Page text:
Sometimes there was an obvious roadblock to conception. For example, the putative father was unavailable due to military service at the time of conception, he is sterile, or he had a vasectomy. His clear goal of disproving paternity is realistic. Should the putative father succeed in disproving paternity, he likely will be relieved of any responsibility of support and will no longer have a relationship with the child. On the other hand, the consequence of losing contact with the child may render the effort undesirable. Likewise, there is the added risk that if the issue of paternity is raised, the mother may tell the child that the putative father is fighting a paternity determination, creating a rift between father and child.
What if I do nothing?
A boyfriend may informally act as a child’s parent, providing support and visiting without a legal determination of paternity. This common arrangement often works for a while and then falls apart. The dangers in doing nothing to establish paternity are (1) there is no legal basis upon which to enforce custody and visitation rights, (2) some states require the putative or presumed father who wants to block adoption proceedings to take steps quickly to determine paternity, (3) the boyfriend has little recourse to recover support should the court later determine that the child is not his.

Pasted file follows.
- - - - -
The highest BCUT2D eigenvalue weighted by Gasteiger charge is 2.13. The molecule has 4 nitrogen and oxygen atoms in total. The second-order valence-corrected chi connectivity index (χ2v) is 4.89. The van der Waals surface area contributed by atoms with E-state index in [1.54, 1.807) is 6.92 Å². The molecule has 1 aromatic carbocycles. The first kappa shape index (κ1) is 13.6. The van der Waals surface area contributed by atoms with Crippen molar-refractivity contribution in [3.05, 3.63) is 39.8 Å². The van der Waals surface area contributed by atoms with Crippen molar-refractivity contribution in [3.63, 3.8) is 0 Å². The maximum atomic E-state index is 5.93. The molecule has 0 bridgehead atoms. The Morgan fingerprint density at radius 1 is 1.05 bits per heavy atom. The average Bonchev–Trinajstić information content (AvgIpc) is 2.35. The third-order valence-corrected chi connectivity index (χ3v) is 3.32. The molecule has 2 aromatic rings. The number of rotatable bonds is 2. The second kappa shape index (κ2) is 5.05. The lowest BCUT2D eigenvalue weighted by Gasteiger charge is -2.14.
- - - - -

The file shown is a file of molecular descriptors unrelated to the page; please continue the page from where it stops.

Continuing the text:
All states now allow parents to accept paternity through a voluntary acknowledgement of paternity, a form completed at the hospital when the child is born. If you are not sure whether a child is yours, do not sign this document. Instead, proceed immediately to court. A voluntary acknowledgment of paternity has the effect of a final determination of parentage, and overcoming this legal determination is difficult, if not impossible.
Formal court declaration
Finally, a putative father may seek a formal court declaration that he is the father. Should he choose to accept paternity without DNA tests, he risks being unable to reverse the decision later. Thus, a father seeking to challenge paternity needs to make five choices.
1. Does he wish to maintain a parental relationship with the child?
2. Does he trust the mother’s word that he is the father of the child?
3. Will he seek a paternity determination through the courts?
4. Will he seek a DNA test?
5. Will he seek legal representation for the child?
The putative father’s choices will depend on his goals, the financial resources he has available to pursue these goals, and the likelihood of a successful outcome.
About the Author: Carl Gilmore is a family law attorney in Woodstock, Illinois, and a member of the Family Advocate Editorial Board.
This article was originally published in the September 2009, Vol 32, No. 1 issue of Family Advocate entitled "Client Manual: You've Got Choices". The manual is available online at http://www.abanet.org/. The article is reprinted here with permission of the American Bar Association.